December 20, 2018 at 11:55 pm #67566Elizabeth@elizabeth
I feel kind of dumb asking this question because hey, I’ve outlined before and successfully written a story…but it’s time to face the facts: when it comes to plotting the actual plot, I’m no good.
I love creating characters, and worldbuilding more or less comes pretty naturally. But the plot? Man. I sit down with the intention of giving my characters a story, and…nothing.
Take my latest WIP for instance. I have the general arc of the story–I know my MCs come across, run from, and eventually get captured by a band of thieves, which leads to my male MC becoming a palace guard, which leads to him rescuing the princess, which leads to the unmasking of my villain–but the moments in between elude me. How do you come up with the tiny transitions that lead to bigger events?
Do you write them all down or let them happen? Both work for me, sometimes, but beyond that, I got nothing.
Lemme know what y’all think! Tips? Tricks?
INTP. Writer of fantasy and sci-fi. Wannabe artist. Anime geek. Merakian.December 21, 2018 at 12:11 am #67569I, David@i-david
I am sitting here with you, @elizabeth. I make it solely through guesswork, which manages, but is inherently flawed in its strategy.
songwriterDecember 21, 2018 at 10:27 am #67590The Fledgling Artist@the-fledgling-artist
@elizabeth AH- SAME! 😮 😮 How do even write??
"Though I'm not yet who I will be, I'm no longer who I was."December 23, 2018 at 8:39 pm #67938Grace@literatureforthelight
@elizabeth I’m a little bit in the same boat regarding my WIP, but I’m just going ahead and writing it, because I know that I can’t grasp everything at once, and certainly not in my first draft. When I come back the second time and finally can see everything from a much broader place, that’s when I’ll work in the foreshadowing, fix plot holes, and find better things for the transitions and small moments.
After all, the small moments are either the cause or the effect of the big ones, so I would say if you know all the implications your big plot points are going to have (which for me comes after writing it) then you can add all those emotions and details in the right places the second time through.
So I’m on the “let it just happen (and edit a lot later)” side. (But then I haven’t even gone through a full-length novel yet, so my advice probably isn’t the best.)
INFJ // The light shines in the darkness, and the darkness has not overcome it. (John 1:5)December 23, 2018 at 8:47 pm #67939Eden Anderson@eden-anderson
I struggle with this same thing…it takes me at least a year or more to come up with a plot. Even longer to fill in all the holes.
Gonna be stalking this thread!
"But how could you live and have no story to tell?" - Fyodor DostoyevskyDecember 23, 2018 at 9:51 pm #67941Chalice@chalice
@elizabeth, Wish I could give you some advice, but this is something I’ve always struggled with too. Like I’ll have an amazing idea for characters or a theme, but I’m completely lost when it comes to creating an actual plot. XP
Gonna have to stalk this thread too.
“Creativity takes courage” -Henri MatisseDecember 23, 2018 at 11:16 pm #67947The Fledgling Artist@the-fledgling-artistDecember 24, 2018 at 3:06 pm #67990Eden Anderson@eden-anderson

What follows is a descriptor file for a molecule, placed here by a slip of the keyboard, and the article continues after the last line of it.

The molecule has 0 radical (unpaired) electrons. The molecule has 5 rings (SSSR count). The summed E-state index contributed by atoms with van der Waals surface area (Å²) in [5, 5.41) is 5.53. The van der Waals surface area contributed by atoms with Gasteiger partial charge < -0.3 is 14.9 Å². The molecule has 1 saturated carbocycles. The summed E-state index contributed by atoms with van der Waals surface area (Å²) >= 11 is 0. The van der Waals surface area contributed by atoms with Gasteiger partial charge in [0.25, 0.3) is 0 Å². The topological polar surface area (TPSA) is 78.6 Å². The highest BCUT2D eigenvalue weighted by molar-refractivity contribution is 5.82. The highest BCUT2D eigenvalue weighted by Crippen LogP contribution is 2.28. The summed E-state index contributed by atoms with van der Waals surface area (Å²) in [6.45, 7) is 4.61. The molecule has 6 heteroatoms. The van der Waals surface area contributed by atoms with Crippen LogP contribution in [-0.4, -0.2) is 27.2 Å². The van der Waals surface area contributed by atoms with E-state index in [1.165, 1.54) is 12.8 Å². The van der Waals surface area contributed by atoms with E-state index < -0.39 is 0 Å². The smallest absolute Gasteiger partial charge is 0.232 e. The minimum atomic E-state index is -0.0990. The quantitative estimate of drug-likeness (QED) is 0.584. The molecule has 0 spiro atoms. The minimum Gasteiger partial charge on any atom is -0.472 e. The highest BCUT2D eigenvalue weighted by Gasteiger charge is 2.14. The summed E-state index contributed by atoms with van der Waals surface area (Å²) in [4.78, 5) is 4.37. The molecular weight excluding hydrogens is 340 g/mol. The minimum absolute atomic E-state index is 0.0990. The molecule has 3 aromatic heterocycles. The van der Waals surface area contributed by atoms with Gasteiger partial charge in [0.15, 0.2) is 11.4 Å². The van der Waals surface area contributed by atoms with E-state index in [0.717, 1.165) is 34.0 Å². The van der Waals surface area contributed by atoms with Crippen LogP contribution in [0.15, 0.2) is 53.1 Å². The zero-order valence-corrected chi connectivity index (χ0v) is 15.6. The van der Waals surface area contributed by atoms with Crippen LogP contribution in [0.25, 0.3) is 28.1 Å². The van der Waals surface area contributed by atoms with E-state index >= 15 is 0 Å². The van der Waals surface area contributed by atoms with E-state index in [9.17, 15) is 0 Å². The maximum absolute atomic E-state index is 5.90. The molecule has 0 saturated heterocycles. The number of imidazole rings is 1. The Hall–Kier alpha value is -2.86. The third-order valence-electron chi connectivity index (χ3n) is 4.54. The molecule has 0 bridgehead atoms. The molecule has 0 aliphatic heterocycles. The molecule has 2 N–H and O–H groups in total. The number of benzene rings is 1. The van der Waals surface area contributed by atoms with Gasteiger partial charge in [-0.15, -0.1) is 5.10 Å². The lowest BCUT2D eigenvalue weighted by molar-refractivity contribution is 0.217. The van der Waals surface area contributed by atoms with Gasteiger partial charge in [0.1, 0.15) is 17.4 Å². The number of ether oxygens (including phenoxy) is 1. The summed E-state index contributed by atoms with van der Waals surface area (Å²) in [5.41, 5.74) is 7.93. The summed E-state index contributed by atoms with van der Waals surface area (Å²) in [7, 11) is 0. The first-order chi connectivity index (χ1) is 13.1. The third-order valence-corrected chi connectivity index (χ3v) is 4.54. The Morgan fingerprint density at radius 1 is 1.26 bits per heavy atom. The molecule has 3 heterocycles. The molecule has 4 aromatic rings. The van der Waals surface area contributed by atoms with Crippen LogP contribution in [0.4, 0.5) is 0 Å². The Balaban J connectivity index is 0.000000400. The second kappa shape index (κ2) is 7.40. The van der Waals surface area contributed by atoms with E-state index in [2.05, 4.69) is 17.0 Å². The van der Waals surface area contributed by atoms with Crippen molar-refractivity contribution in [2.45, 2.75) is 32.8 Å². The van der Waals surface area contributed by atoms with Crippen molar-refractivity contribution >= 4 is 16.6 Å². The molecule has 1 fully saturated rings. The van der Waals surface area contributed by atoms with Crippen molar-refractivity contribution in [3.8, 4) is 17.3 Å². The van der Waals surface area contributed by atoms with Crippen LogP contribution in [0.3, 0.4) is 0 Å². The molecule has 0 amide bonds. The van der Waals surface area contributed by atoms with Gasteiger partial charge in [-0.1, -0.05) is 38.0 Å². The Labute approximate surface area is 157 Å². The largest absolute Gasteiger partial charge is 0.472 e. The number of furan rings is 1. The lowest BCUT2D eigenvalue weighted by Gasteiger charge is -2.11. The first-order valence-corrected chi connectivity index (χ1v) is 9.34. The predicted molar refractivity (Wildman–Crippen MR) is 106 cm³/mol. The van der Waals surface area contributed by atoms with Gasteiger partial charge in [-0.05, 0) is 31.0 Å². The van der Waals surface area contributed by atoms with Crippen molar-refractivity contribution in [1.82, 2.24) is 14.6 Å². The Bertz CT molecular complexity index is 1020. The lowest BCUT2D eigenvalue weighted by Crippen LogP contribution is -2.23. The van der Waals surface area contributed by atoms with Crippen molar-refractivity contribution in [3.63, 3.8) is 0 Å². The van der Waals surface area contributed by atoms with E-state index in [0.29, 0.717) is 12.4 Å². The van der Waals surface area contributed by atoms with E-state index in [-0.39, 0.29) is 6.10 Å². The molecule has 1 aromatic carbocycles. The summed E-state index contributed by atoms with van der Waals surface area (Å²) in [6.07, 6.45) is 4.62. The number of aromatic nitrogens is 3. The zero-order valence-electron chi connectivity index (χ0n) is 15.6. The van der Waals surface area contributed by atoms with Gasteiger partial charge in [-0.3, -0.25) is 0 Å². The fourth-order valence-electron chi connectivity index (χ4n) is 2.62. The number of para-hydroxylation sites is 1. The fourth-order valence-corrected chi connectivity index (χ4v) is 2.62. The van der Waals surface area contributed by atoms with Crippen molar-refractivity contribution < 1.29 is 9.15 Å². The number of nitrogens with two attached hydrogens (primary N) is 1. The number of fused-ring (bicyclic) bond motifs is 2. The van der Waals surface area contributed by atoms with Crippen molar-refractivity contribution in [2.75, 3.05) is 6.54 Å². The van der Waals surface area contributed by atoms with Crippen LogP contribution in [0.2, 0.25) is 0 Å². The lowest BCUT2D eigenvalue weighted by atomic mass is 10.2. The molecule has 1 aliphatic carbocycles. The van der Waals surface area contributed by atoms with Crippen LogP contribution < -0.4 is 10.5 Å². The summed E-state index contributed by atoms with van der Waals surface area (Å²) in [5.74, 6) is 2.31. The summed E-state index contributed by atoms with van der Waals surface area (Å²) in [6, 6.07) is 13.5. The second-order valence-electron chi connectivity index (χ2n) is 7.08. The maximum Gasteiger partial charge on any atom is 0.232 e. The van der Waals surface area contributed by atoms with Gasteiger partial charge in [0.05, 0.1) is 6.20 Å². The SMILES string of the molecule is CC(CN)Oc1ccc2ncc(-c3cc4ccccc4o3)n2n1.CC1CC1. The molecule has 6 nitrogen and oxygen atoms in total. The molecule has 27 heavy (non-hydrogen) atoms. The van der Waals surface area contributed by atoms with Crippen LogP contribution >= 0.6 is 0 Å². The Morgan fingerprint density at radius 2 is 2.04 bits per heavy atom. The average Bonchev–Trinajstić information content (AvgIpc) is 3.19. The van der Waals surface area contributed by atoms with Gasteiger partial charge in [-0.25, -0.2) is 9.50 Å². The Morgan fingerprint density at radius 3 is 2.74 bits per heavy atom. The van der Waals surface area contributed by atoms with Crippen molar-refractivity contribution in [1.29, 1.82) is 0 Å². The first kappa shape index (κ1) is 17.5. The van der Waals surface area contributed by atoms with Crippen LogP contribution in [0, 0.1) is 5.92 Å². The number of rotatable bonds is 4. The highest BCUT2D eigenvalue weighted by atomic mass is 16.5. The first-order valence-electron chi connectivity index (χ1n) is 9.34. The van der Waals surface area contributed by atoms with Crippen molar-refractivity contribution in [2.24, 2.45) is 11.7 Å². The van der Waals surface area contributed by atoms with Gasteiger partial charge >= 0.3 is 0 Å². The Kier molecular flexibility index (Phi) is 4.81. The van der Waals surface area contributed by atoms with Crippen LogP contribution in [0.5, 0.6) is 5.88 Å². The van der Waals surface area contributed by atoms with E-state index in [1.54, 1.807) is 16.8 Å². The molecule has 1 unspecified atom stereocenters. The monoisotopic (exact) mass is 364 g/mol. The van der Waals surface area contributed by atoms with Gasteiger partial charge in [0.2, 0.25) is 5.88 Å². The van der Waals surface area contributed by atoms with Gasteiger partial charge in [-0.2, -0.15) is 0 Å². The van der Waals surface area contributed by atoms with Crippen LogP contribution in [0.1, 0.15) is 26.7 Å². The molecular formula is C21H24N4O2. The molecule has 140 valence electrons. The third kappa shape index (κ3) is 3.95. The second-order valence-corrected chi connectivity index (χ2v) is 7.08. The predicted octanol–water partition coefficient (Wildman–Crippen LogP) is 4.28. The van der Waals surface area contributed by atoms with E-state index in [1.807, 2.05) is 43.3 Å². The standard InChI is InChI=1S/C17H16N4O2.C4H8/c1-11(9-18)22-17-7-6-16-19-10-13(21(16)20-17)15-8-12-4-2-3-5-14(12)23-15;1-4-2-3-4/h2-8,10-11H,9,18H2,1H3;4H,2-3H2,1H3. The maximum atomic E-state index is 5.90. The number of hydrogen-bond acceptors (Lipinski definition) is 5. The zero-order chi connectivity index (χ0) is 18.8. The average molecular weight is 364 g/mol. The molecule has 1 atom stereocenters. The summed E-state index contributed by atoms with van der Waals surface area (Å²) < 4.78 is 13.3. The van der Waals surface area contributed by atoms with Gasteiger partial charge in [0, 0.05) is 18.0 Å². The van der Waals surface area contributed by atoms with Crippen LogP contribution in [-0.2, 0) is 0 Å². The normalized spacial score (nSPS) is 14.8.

🙂 We, including the really good writers, all have areas where we struggle. When it comes to writing I’m pretty sure there isn’t a single writing challenge that only one person struggles with. I have to keep reminding myself of this…
"But how could you live and have no story to tell?" - Fyodor DostoyevskyDecember 24, 2018 at 10:34 pm #68009Chalice@chalice
@the-fledgling-artist, Okay, maybe not completely lost, but I do have trouble coming up with original plots that interest me. 🙂
“Creativity takes courage” -Henri MatisseDecember 26, 2018 at 2:58 pm #68067Taylor Clogston@taylorclogston
This is one of the biggest things I struggle with. I just want to write little fast-paced linear things without a million meandering pages of boring stuff in between like every book ever does. But apparently people don’t like reading that, so I’m out of luck =P
I’ve read two things regarding this which make sense but which I’m having trouble implementing. The first is that subplots exist not only for character and theme development, but also for pacing. You can get away with some time manipulation (in universe or just to give the reader a breather) by putting subplot scenes in between your structurally-necessary ones.
Secondly, I’ve read that giving yourself a checklist of what needs to happen between points A and B can be helpful, and then you just divide those points up between an arbitrary number of scenes, and make sure each scene is also serving character and theme at the same time.
"...the one with whom he so sought to talk has already interceded for him." -The Master and MargaritaDecember 30, 2018 at 2:48 am #68573Cassandra Hamm@cassandraia
For me, I can come up with an overarching plot, but if my characters do something different along the way, I go with what they want, so I’m not the best person to help here. XD I guess I would be more supportive of discovery writing–letting the characters figure out the transitions. If the story you’re writing is natural to the characters, they’ll take you to the right places. And if they take you to different places than you planned, well, you might need to think about a different plot. (This is coming from a pantser, if you couldn’t tell. XP)
I crush readers' souls like grapes.
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